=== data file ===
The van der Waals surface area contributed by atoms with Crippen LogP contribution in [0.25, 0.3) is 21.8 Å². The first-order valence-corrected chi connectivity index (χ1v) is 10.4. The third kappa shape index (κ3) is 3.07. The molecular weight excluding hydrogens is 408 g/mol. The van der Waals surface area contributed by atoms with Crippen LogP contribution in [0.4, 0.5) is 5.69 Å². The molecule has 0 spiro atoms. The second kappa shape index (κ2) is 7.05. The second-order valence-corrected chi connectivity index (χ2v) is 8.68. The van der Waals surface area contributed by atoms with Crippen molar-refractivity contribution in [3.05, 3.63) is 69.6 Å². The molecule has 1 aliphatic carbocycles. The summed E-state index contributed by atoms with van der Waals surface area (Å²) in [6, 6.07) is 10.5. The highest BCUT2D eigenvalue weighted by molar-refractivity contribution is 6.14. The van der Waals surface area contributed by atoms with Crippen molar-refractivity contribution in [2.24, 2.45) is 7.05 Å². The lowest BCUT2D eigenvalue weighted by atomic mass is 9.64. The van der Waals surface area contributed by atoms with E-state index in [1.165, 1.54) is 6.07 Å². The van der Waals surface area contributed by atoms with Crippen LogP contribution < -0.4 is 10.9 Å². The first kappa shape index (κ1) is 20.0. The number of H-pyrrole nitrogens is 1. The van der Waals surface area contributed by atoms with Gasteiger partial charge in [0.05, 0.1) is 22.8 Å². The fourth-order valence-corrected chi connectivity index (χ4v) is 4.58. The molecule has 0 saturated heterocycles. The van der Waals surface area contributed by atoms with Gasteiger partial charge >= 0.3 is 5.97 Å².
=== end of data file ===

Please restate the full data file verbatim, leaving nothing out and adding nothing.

The van der Waals surface area contributed by atoms with Crippen LogP contribution in [0.25, 0.3) is 21.8 Å². The first-order valence-corrected chi connectivity index (χ1v) is 10.4. The third kappa shape index (κ3) is 3.07. The molecular weight excluding hydrogens is 408 g/mol. The van der Waals surface area contributed by atoms with Crippen LogP contribution in [0.4, 0.5) is 5.69 Å². The molecule has 0 spiro atoms. The second kappa shape index (κ2) is 7.05. The second-order valence-corrected chi connectivity index (χ2v) is 8.68. The van der Waals surface area contributed by atoms with Crippen molar-refractivity contribution in [3.05, 3.63) is 69.6 Å². The molecule has 1 aliphatic carbocycles. The summed E-state index contributed by atoms with van der Waals surface area (Å²) in [6, 6.07) is 10.5. The highest BCUT2D eigenvalue weighted by molar-refractivity contribution is 6.14. The van der Waals surface area contributed by atoms with Crippen molar-refractivity contribution in [2.24, 2.45) is 7.05 Å². The lowest BCUT2D eigenvalue weighted by atomic mass is 9.64. The van der Waals surface area contributed by atoms with E-state index in [1.165, 1.54) is 6.07 Å². The van der Waals surface area contributed by atoms with Crippen LogP contribution < -0.4 is 10.9 Å². The first kappa shape index (κ1) is 20.0. The number of H-pyrrole nitrogens is 1. The van der Waals surface area contributed by atoms with Gasteiger partial charge in [0.05, 0.1) is 22.8 Å². The fourth-order valence-corrected chi connectivity index (χ4v) is 4.58. The molecule has 0 saturated heterocycles. The van der Waals surface area contributed by atoms with Gasteiger partial charge >= 0.3 is 5.97 Å².